Is there a fourth meridional cell in the general circulation of the atmosphere?
12:30 pm October 16 in Room 2155
The three-cell model for the atmospheric circulation including the
Hadley, Ferrel and Polar cells in each of two hemispheres has been
accepted and used in climate study for a long time. According to the
principle for conservation of angular momentum, a decrease in rotation
radius will cause an increase in westerly velocity aloft for the Polar
cell so that it cannot cross as many latitudes as the Hadley cell does
in the lower latitudes because the distance between the tropospheric
air particle and the earth's rotating axis reduces more rapidly
poleward beyond the latitude of 60°. Using three different global
reanalysis products and one climate model simulation from the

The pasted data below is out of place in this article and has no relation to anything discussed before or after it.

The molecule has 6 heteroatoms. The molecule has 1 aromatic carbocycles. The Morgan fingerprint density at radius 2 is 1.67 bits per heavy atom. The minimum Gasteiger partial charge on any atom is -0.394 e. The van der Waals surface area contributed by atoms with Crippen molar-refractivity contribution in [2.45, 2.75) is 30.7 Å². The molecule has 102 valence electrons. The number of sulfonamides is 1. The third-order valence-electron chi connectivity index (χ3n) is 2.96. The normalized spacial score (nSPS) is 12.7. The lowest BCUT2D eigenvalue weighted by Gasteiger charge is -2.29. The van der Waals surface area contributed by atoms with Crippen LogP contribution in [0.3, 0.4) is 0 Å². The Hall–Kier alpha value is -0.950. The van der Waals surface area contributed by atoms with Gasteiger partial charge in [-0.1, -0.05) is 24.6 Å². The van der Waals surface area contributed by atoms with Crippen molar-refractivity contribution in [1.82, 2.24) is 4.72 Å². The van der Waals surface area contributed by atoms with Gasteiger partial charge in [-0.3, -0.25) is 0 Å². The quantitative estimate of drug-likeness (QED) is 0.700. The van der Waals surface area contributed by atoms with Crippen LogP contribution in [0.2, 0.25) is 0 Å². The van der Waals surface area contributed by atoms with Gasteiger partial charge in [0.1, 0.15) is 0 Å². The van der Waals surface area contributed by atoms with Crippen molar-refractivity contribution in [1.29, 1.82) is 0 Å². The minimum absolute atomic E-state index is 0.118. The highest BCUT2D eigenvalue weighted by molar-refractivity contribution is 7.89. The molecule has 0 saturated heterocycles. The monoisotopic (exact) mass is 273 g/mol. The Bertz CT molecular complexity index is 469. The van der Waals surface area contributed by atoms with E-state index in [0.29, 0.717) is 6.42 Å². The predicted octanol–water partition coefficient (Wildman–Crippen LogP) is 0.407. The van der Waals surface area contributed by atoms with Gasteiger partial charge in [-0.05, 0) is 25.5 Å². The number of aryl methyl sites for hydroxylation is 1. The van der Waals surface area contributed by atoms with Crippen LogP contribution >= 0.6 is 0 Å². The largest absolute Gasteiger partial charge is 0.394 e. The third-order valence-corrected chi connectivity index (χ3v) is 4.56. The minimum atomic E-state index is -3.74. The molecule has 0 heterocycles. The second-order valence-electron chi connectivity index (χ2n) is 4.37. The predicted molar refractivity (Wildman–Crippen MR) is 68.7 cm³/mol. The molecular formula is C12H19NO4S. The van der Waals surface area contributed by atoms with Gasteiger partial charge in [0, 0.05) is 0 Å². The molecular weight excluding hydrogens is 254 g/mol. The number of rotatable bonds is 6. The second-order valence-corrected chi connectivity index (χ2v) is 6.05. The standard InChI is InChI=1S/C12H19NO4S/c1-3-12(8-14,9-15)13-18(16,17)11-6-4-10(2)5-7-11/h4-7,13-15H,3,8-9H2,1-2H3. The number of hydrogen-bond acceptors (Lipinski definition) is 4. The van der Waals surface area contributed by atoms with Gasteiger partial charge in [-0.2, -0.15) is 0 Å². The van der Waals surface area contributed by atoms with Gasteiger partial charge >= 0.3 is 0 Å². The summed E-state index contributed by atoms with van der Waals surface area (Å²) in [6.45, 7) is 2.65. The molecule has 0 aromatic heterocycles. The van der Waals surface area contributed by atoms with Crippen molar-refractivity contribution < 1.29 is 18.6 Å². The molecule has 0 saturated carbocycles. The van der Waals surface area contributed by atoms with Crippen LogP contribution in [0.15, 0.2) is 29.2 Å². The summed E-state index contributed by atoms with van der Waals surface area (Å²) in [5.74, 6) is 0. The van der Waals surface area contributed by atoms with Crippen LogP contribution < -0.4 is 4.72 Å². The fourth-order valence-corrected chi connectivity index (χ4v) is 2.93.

historical and future runs, we are able to show that there might be a
fourth cell in each of two high latitudes. The analyses of meridional
section streamline (MSS) and meridional-mass stream function (MSF)
provided some evidences to support the existence of the fourth cells.
The intensity and location of the fourth cell vary with season, and in
some months it becomes invisible. Further, due to the elevated
topography, the Antarctic cell is much weaker than the Arctic cell.
This poses a challenge to the climate and meteorological community to
verify the discovery with stronger observational basis, improved
modelling capacity, and better assimilation over high latitudes.